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The Volume Wars! by Jim Uney

Whist watching TV this makes Jim’s blood boil: “…enjoyment contaminated by stupid wassocks playing interfering loud music during so many programmes…”

“THE VOLUME WARS HAVE STILL NOT FINISHED!” says Jim Uney in the first of an occasional series of Sunday articles exploring the issues that make the blood boil of some Hedon residents. Jim Uney kicks us off… and you can almost imagine him shouting this at the television set!

Loud noise cartoon2The war which raged between music producers and engineers in the nineteen nineties as to who could produce, and get away with making the loudest noise possible, seems to have spilled over into many aspects of television production, especially regarding the use of music in documentaries, There exists the widespread stupid obsession of playing music during this type of television programme on most channels.

Have ethnographic studies been done by the industry to understand the true impact on what designers call “the human factor”, particularly for those who rely on it the most, the hard of hearing and elderly? I will happily give input or take part in their design research, although a colleague voices the opinion that it is probably managed by a team of ten badly dressed youths with their jeans halfway down their posterior, with their ears filled or covered by dustbin lid sized headphones so large that they have to wear a neck brace merely to stay upright.

Approximately ten million people in the United Kingdom suffer some degree of hearing loss, this figure is expected to rise to fourteen and a half million by 2031. This figure will include elderly people already bracketed under a statement by The Health Secretary, Jeremy Hunt who said that “five million people in this country suffer such loneliness that they regard TV as their main form of company” which is a disgrace in itself, why then should these unfortunate people suffer more grief by having their enjoyment contaminated by stupid wassocks playing interfering loud music during so many programmes?

Television producers are victimising hard of hearing people by encouraging this ridiculous habit to be included in their productions in ever-increasing numbers of documentary type programmes, I consider this a practice of such monumental stupidity which is difficult to believe is taking place.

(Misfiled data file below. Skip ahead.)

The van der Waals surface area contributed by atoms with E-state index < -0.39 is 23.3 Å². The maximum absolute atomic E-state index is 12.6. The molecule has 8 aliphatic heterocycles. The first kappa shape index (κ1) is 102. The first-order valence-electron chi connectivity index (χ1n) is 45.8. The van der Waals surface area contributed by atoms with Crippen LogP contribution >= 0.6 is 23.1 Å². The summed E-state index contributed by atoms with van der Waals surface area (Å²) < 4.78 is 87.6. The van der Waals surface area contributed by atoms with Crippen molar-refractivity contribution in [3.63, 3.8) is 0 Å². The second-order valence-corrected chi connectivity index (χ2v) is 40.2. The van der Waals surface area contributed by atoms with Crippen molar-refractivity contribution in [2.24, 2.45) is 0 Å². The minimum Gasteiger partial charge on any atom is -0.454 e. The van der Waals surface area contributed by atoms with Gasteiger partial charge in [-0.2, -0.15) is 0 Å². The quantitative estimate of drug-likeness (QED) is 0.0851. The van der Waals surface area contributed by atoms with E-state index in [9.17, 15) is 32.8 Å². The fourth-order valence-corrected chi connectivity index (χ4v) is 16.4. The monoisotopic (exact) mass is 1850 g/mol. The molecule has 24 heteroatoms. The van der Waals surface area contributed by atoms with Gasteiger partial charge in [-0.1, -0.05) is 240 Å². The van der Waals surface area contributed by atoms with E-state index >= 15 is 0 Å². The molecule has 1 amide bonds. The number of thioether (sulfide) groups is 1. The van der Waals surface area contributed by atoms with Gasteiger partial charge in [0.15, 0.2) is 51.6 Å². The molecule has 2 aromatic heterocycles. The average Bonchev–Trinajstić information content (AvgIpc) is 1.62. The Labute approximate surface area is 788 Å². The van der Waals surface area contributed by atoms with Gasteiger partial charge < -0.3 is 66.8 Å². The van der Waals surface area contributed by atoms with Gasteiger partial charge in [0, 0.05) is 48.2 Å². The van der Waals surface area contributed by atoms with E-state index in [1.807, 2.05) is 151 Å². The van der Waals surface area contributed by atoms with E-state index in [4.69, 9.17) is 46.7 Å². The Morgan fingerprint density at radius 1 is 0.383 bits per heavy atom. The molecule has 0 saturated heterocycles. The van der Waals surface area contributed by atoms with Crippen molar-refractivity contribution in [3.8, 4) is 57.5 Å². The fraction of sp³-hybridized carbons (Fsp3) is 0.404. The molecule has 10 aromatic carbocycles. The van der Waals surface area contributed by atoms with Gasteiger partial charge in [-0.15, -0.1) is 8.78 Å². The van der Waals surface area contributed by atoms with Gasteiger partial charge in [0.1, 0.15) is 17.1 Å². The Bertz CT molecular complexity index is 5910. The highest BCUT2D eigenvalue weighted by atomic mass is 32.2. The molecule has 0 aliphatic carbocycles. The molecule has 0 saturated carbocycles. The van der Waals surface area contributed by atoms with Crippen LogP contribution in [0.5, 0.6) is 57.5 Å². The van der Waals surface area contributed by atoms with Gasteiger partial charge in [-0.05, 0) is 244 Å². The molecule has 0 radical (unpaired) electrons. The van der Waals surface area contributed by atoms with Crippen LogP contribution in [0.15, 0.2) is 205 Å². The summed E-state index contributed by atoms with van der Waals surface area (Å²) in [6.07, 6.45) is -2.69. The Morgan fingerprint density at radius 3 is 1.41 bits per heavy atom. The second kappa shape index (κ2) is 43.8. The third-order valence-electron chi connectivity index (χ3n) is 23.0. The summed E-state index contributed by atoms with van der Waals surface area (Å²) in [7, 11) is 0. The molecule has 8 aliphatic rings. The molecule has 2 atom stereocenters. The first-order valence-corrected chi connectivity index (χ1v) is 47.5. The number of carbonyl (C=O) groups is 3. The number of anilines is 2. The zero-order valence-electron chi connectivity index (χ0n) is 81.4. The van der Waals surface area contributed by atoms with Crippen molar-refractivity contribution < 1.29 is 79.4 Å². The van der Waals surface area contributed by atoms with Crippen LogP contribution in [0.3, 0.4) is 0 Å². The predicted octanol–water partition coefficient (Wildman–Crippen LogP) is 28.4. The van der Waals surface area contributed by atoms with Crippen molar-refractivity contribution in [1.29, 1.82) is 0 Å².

I imagine other people in a similar position as myself suffer the same frustration during programmes. when unnecessary continuous music is played that interest is lost, because the dialogue cannot be heard above the din! The use of subtitles cannot be used whenever other people are also viewing, plus most hearing aid users would hear if some pillock wasn’t playing a rendition such as Rachmaninov’s Rhapsody of a Theme by Paganini at full blast at the same time.

The history of the cinema shows that music was included in the silent movie days to mask out the sound of the projector running, What are the producers excuses now I wonder!

Considering what achievements have been completed in producing a near perfect picture where one can detect imperfections above an actresses top lip, even after spending half a day in make up. It is now time to turn to the audio problems in television manufacture, and provide viewers with the option of removing unwanted background music, leaving the dialogue uncluttered.

Programme makers employ so-called celebrities to narrate the story lines and then produce synthesized rubbish to quell any chance of anyone actually hearing their comments, I cannot believe that my television still has a complete screen, It’s a wonder that it hasn’t had a brick through it by now. If I were to attend a performance by a renowned Chamber Music ensemble in Hull City Hall and proceeded to sing “Moon River” or Nat King Cole’s “Unforgettable” throughout, then I would fully expect to be forcibly ejected, so why should I have my living room invaded by some cretin playing bloody music while I’m trying to listen to what I want!

In my opinion loud background music is not required, it does nothing to enhance the artistic content of a production, Is it played therefore to detract from the poor quality material on offer, or have the makers made a clandestine agreement with members of the music industry to include such unmitigated tripe?

Jim Uney, Hedon.
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1 thought on “The Volume Wars! by Jim Uney

  1. Jiim,

    !8 out of 10 for your views on this. But will the programme Producers take a scrap of notice? – don’t hold your breathe……………..Cheers, Malc. …

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